Thursday, September 29, 2011

plenoptica theoretica: fields vs. particles

"All bodies together, and each by itself, give off to the surrounding air an infinite number of images which are all-pervading and each complete, each conveying the nature, colour and form of the body which produces it." --Leonardo da Vinci

Yesterday, Edward H. Adelson ("Ted Adelson") gave a lecture at MIT on the plenoptic function and its role in understanding (and unifying) early vision.  Ted has been at MIT for quite some time.  He is sometimes described as being (1/3 human vision, 1/3 computer vision, and 1/3 computer graphics) and was Bill Freeman's advisor.

What is the plenoptic function?
Etymology: Plenoptic comes from plenus+optic.
plenus: full, filled
optic: relating to eye or vision

Ted Adelson imagined a sort of unified field theory for vision -- instead of proposing a jungle of atoms such as edges, corners, and peaks, the plenoptic function offers a unifying principle under which color, texture, motion, etc. can all be viewed as gradients of the plenoptic function.  The plenoptic function is a complete representation which contains, implicitly, a description of every possible photograph that could be taken of a particular space-time chunk of the world.  Omniscience is to knowing as the plenoptic function is to seeing.

Ted remarked that if you asked him 20 years ago what he was working on in vision, you might have gotten a confusing answer.  "Do you work on texture, motion, stereo, or illumination?" you might ask.  "All of them.  Aren't they the all the same thing?" he might reply.  Ted argues that vision scientists in the 80s and early 90s tried to cut up the world of vision into neat little "particles" and would develop theories with their favorite particle -- here the particles are early vision concepts such as color, texture, and motion.

In their seminal paper on the plenoptic function, The Plenoptic Function and the Elements of Early Vision, Adelson and Bergen state that "the elemental operations of early vision involve the measurement of local change long various directions within the plenoptic function."  As a theoretical device, the plenoptic function has left a long-standing impression on me.  I first came across Ted's ideas back in 2006 -- thanks to Alyosha Efros' course on vision.  Having just completed a BS in Physics, I was well aware of unified field theories in physics, and the plenoptic function seemed too cool to forget.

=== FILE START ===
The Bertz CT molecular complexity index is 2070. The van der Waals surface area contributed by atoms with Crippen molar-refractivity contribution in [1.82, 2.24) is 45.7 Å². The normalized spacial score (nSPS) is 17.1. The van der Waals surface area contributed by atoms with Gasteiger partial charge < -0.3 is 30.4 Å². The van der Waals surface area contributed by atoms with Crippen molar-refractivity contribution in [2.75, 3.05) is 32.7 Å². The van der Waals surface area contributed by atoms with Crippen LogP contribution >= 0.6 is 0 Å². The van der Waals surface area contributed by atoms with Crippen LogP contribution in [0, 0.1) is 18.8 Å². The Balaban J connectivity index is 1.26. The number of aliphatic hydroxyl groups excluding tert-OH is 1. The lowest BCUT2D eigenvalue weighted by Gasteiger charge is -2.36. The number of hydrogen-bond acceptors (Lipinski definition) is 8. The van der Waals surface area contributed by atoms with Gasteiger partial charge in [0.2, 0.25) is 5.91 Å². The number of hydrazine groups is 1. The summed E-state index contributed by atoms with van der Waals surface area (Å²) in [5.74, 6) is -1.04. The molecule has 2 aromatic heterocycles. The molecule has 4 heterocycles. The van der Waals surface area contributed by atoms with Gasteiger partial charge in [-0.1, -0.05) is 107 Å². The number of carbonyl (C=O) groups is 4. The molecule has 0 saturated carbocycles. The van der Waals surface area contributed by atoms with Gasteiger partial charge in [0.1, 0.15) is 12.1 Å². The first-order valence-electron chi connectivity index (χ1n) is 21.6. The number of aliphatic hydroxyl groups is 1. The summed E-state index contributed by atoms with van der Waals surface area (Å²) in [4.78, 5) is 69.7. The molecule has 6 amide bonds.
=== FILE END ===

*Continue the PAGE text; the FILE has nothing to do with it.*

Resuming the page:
What the plenoptic function means to me
However, if the plenoptic function is the Maxwell's equations equivalent for early (low-level) vision, then what I'm ultimately after is the Schrodinger's equation of late (high-level) vision.  In his lecture, Ted Adelson acknowledged that vision scientists have a sort of Atom Envy -- they envy the physicists who are able to understand the world in terms of a few fundamental ontologically meaningful entities.  First of all, I like particles, but I have no apriori reason to be in the particle camp all of my life.  Secondly, the plenoptic function was all about early vision, but my research in vision is all about high-level vision such as object recognition.  I might be young and foolish, but the search for a "mind mechanics" has been a part of my research life (at least partially) since ~2003.  Right now, my best shot at an answer is that exemplars and associations are the basic building blocks of high-level vision -- but unlike the British Empricisits (the champions of associationism), I would argue that the atomic building blocks of associations are object instances, and not ideas such as "roundness" and "blueness".  Complex ideas are then the object categories which arise out of the interactions between these concrete elements of experience.

The Adelson and Bergen paper is a must read for anybody serious about vision.  While it might not offer much in terms of "what next" in vision research, it is nevertheless a useful construct in thinking about vision.  I get excited when it comes down to unifying principles and I wish there were more papers like this in vision, especially for high-level vision.

Wednesday, September 28, 2011

Kant's Intuitions, the intentional stance, and reverse-engineering the mind

“Thoughts without content are empty, intuitions without concepts are blind. The understanding can intuit nothing, the senses can think nothing. Only through their unison can knowledge arise.” -- Immanuel Kant

“We live in a world that is subjectively open. And we are designed by evolution to be "informavores", epistemically hungry seekers of information, in an endless quest to improve our purchase on the world, the better to make decisions about our subjectively open future.” -- Daniel Dennett